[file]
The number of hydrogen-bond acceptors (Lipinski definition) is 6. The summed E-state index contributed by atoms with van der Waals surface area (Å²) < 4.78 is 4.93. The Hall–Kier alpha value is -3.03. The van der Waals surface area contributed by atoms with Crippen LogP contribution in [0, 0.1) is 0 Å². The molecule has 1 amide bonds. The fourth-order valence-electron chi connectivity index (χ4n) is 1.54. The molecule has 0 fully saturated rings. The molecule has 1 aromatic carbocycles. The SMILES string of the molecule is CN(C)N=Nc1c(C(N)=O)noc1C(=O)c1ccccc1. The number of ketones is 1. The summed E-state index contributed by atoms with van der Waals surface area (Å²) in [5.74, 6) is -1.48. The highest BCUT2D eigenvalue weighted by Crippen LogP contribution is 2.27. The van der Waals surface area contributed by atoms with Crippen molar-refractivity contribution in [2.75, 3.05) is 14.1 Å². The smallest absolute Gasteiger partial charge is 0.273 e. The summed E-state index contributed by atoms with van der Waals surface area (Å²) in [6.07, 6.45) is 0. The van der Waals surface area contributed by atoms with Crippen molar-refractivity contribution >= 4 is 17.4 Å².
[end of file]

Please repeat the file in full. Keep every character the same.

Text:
The number of hydrogen-bond acceptors (Lipinski definition) is 6. The summed E-state index contributed by atoms with van der Waals surface area (Å²) < 4.78 is 4.93. The Hall–Kier alpha value is -3.03. The van der Waals surface area contributed by atoms with Crippen LogP contribution in [0, 0.1) is 0 Å². The molecule has 1 amide bonds. The fourth-order valence-electron chi connectivity index (χ4n) is 1.54. The molecule has 0 fully saturated rings. The molecule has 1 aromatic carbocycles. The SMILES string of the molecule is CN(C)N=Nc1c(C(N)=O)noc1C(=O)c1ccccc1. The number of ketones is 1. The summed E-state index contributed by atoms with van der Waals surface area (Å²) in [5.74, 6) is -1.48. The highest BCUT2D eigenvalue weighted by Crippen LogP contribution is 2.27. The van der Waals surface area contributed by atoms with Crippen molar-refractivity contribution in [2.75, 3.05) is 14.1 Å². The smallest absolute Gasteiger partial charge is 0.273 e. The summed E-state index contributed by atoms with van der Waals surface area (Å²) in [6.07, 6.45) is 0. The van der Waals surface area contributed by atoms with Crippen molar-refractivity contribution >= 4 is 17.4 Å².